Zinc, Antioxidants Stave Off Eye Disease

Combination can prevent age-related macular degeneration

FRIDAY, Oct. 12, 2001 (HealthDayNews) -- A new study has found that a simple regimen of antioxidants along with high levels of zinc significantly reduces the risk of advanced age-related macular degeneration (AMD), a leading causes of vision loss and blindness in the United States.

The results should benefit hundreds of thousands of Americans who currently have intermediate or advanced AMD in one eye.

The six-year study, conducted by the National Eye Institute and reported in the latest issue of the Archives of Ophthalmology, followed more than 3,500 people, aged 55 to 80, at 11 clinical sites around the country.

The volunteers, all with varying stages of AMD, were divided into groups according to the severity of their condition. The subjects were then randomly assigned to one of four treatment plans: 80 milligrams of zinc alone; antioxidants alone (500 milligrams of vitamin C, 400 IU of vitamin E, and 15 milligrams of beta-carotene); a combination of zinc and antioxidants, or a placebo.

Participants with intermediate or advanced AMD in only one eye who took the combination treatment lowered their risk of developing advanced stages of AMD by about 25 percent and their risk of vision loss by about 19 percent. Taken alone, zinc reduced the risk of advanced AMD by about 21 percent and the risk of vision loss by 11 percent. Antioxidants alone reduced the risk of developing advanced AMD by about 17 percent and the risk of vision loss by about 10 percent.

"It's a very big deal to take a disease like AMD, for which there's really no markedly effective treatment, and prevent the development of this disorder in 25 percent of people," says study leader Dr. Frederick Ferris, clinical director at the National Eye Institute. "We were hoping for 10 to 20 percent. To get 25 percent was remarkable."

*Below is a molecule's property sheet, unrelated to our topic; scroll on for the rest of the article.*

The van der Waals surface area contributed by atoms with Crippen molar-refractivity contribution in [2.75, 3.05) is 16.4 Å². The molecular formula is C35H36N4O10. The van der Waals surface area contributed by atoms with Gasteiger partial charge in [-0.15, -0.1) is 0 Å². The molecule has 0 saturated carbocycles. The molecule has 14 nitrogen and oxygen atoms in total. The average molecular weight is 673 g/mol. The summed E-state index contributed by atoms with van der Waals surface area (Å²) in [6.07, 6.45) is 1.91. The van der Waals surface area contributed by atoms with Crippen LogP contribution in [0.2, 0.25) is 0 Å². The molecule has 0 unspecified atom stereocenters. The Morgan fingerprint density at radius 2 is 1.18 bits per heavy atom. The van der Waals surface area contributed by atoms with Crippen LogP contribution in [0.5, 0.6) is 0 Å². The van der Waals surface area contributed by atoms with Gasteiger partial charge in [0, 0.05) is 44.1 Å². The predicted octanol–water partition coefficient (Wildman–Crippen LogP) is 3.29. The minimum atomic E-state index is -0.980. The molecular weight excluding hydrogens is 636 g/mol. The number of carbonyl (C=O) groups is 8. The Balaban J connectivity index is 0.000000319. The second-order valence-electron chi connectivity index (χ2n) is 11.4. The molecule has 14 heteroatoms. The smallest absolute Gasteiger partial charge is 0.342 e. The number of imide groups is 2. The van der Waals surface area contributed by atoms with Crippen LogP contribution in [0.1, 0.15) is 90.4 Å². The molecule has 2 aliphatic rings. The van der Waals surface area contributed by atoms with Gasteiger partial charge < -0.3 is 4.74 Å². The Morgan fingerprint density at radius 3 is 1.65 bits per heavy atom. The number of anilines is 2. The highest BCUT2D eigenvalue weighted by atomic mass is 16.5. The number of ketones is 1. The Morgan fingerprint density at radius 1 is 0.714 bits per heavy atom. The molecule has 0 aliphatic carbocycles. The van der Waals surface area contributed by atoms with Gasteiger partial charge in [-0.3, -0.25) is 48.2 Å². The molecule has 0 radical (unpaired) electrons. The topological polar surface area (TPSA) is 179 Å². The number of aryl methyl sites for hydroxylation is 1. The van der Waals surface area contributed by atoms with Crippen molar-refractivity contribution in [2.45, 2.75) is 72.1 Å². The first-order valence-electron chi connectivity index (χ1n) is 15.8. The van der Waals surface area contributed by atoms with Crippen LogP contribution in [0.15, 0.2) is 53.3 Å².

The study did not find any relationship between the dietary supplements and the development of cataracts, another leading cause of visual impairment and blindness which can effectively be treated with surgery. A related study, reported in the same journal, found that high doses of vitamin C, vitamin E and beta carotene didn't lower the risk of age-related cataracts.

The antioxidant/zinc report "is an extremely good study, and it's reassuring to me as a practitioner because it's what I've been recommending to my patients for two years," says Dr. Anne Sumers, a spokeswoman for the American Academy of Ophthalmology and a private practitioner in Ridgewood, N.J. "We know now that this is going to help my high-risk patients."

No one is quite sure why these dietary supplements are effective, but researchers have long been interested in zinc as a possible remedy for vision loss because it is found in unusually high concentrations in cells right under the retina of the eye. A small clinical trial conducted in the mid-1980s showed a benefit from zinc and led to the marketing of a number of products. That study, however, was very small and other evidence proved inconsistent.